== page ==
Gargoyles (1972)

Note: Hi! This is Mike Q, and I’m not the one who usually writes here. I got this guest-spot because Katy’s fallen behind in writing up movies of late, so I’ve been called in to do some of the titles she doesn’t especially want to deal with.

Bernie Casey as the lead gargoyle

Bernie Casey as the lead gargoyle

Gargoyles is a better-than-average TV-movie monster flick — no more, no less. That’s not a bad thing… but it’s not really good, either.

Dr. Mercer Boley is an anthropologist-professor-type who’s made a career out of publishing pop-science books about the real-world roots of old-time superstitions and monsters. The doctor’s headed to the southwest (they say to Mexico, but I can’t help think they must mean New Mexico, seemingly, given that everyone’s white and speaks English) to follow up on a hot tip. He’s joined by his perpetually-halter-topped college-aged daughter Diana, who hopes to get some good face-time in with her dad while he’s accessible. This “hot tip” comes from an old codger who’s presiding over a dying roadsite museum and general store. Seems he wants to co-write a book with the good doctor about his amazing discovery, rather than cough up the evidence he’s got, just ’cause. Naturally, father and daughter are suspicious, and are not much less so when the codger shows off a winged, horned skeleton that he’s re-assembled in his shed. Seems the local Indians had a legend about winged beasts, and… right then there are terrible noises, something outside breaks down the roof, crushing the codger and a broken lantern sets the place aflame.

Codgerin' it up over the mystery skeleton

Codgerin’ it up over the mystery skeleton

Diana’s really freaked out by this terrible death they’ve just witnessed, and the doctor seems singularly obsessed, playing the death-screams of the codger over and over, along with the horrible growling and rending noises that accompanied the collapse of the roof, and staring long and hard at the strange skull, which they managed to recover from the wreckage. They dare not tell the local police that they think whatever the things were that knocked in the shed might be related to this weird skull… not, at least, until more of these things — and living ones at that — come for the corpse of their brother…

So, these are the titular gargoyles, who appear once every few hundred years to menace humanity. They are the source of all kinds of the imagery that mankind associates with evil, and they are very well physically-executed by a young Stan Winston. Sure, they’re rubber suits — but what rubber suits! And there are different suit designs for each monster, rather than that old stand-by budget-saver of casting the same mold over and over again, or of showing the same two creatures and pretending they are legion.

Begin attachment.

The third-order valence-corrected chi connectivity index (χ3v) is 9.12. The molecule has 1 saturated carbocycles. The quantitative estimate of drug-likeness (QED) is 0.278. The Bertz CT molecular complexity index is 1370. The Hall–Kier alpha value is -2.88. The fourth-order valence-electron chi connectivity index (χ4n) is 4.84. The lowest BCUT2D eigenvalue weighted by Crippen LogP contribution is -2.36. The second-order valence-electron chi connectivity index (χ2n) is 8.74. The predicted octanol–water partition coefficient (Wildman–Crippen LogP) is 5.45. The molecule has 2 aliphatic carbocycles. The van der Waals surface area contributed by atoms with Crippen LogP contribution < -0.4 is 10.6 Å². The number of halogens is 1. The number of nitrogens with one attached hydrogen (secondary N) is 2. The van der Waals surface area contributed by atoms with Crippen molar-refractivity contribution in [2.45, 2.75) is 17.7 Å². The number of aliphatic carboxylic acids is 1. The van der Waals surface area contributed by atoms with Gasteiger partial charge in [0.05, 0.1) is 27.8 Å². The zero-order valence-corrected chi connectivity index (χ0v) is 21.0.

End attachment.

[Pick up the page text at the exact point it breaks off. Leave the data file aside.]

Gargoyles love their babies too! Just like you & me...

Gargoyles love their babies too! Just like you & me…

By the end, the movie’s fallen into the King Kong monster trap: the thing’s got our women — in this case Diana — and the “decent white folk” have got to get her back. It’s not too much of a stretch to think that this, like so many monster flicks before it, is a not-especially-subtle cautionary about miscegenation, perhaps the moreso because of its casting of Bernie Casey as the lead gargoyle, and the post-Civil Rights/Watts riots date of production. Even the hooligan bikers menacing the town (including a young, long-haired Scott Glenn) band with the police and the doctor — Establishment writ large! — to get Diana back. But, however reactionary those politics might seem to be on the surface, there is useful nuance here: we spend some time with the hatchling gargoyles, and see that these folks care for their young just like we do! Though the lead gargoyle talks a lot in all-or-nothing terms about one species ultimately winning out, it seems pretty clear that given the track record for extermination so far — generations of gargoyles, and the aforementioned Indians — the American society is the monstrous exterminator here, and not the gargoyles (though both sides have shed about equal blood by the time things are over). At the very end, there is a rather uneasy sense that maybe things can change in the future, but it’s a strange coda to a movie that seems to want to please both ends of the political spectrum that might be watching this as the movie of the week.

Maybe don’t run to seek out a copy of Gargoyles, but don’t turn it off if you run across it, either. It’s not super-remarkable, but there’s some stuff here worth the hour-and-a half investment too, all said.


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